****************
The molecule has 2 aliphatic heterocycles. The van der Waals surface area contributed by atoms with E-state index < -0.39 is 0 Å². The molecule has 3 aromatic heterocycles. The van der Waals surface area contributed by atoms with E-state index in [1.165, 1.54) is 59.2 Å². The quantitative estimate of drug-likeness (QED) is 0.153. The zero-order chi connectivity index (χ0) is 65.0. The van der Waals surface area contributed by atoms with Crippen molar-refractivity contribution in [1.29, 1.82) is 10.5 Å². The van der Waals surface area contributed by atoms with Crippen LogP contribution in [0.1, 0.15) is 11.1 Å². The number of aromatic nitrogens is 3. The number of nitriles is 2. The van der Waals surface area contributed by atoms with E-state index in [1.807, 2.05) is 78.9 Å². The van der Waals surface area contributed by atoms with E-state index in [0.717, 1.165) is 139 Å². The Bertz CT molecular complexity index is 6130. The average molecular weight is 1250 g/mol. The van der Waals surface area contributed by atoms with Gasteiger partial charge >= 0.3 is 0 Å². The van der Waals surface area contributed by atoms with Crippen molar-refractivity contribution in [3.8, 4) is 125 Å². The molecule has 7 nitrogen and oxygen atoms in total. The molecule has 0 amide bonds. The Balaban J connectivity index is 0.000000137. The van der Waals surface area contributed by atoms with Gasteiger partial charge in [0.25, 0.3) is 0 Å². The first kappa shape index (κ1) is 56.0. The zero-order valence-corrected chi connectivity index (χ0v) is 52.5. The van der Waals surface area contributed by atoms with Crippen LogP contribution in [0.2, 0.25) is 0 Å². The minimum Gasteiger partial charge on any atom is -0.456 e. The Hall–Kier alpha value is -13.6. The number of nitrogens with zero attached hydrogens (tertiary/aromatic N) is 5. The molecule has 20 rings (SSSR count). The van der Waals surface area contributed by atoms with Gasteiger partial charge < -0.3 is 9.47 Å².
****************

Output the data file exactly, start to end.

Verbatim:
The molecule has 2 aliphatic heterocycles. The van der Waals surface area contributed by atoms with E-state index < -0.39 is 0 Å². The molecule has 3 aromatic heterocycles. The van der Waals surface area contributed by atoms with E-state index in [1.165, 1.54) is 59.2 Å². The quantitative estimate of drug-likeness (QED) is 0.153. The zero-order chi connectivity index (χ0) is 65.0. The van der Waals surface area contributed by atoms with Crippen molar-refractivity contribution in [1.29, 1.82) is 10.5 Å². The van der Waals surface area contributed by atoms with Crippen LogP contribution in [0.1, 0.15) is 11.1 Å². The number of aromatic nitrogens is 3. The number of nitriles is 2. The van der Waals surface area contributed by atoms with E-state index in [1.807, 2.05) is 78.9 Å². The van der Waals surface area contributed by atoms with E-state index in [0.717, 1.165) is 139 Å². The Bertz CT molecular complexity index is 6130. The average molecular weight is 1250 g/mol. The van der Waals surface area contributed by atoms with Gasteiger partial charge >= 0.3 is 0 Å². The van der Waals surface area contributed by atoms with Crippen molar-refractivity contribution in [3.8, 4) is 125 Å². The molecule has 7 nitrogen and oxygen atoms in total. The molecule has 0 amide bonds. The Balaban J connectivity index is 0.000000137. The van der Waals surface area contributed by atoms with Gasteiger partial charge in [0.25, 0.3) is 0 Å². The first kappa shape index (κ1) is 56.0. The zero-order valence-corrected chi connectivity index (χ0v) is 52.5. The van der Waals surface area contributed by atoms with Crippen LogP contribution in [0.2, 0.25) is 0 Å². The minimum Gasteiger partial charge on any atom is -0.456 e. The Hall–Kier alpha value is -13.6. The number of nitrogens with zero attached hydrogens (tertiary/aromatic N) is 5. The molecule has 20 rings (SSSR count). The van der Waals surface area contributed by atoms with Gasteiger partial charge < -0.3 is 9.47 Å².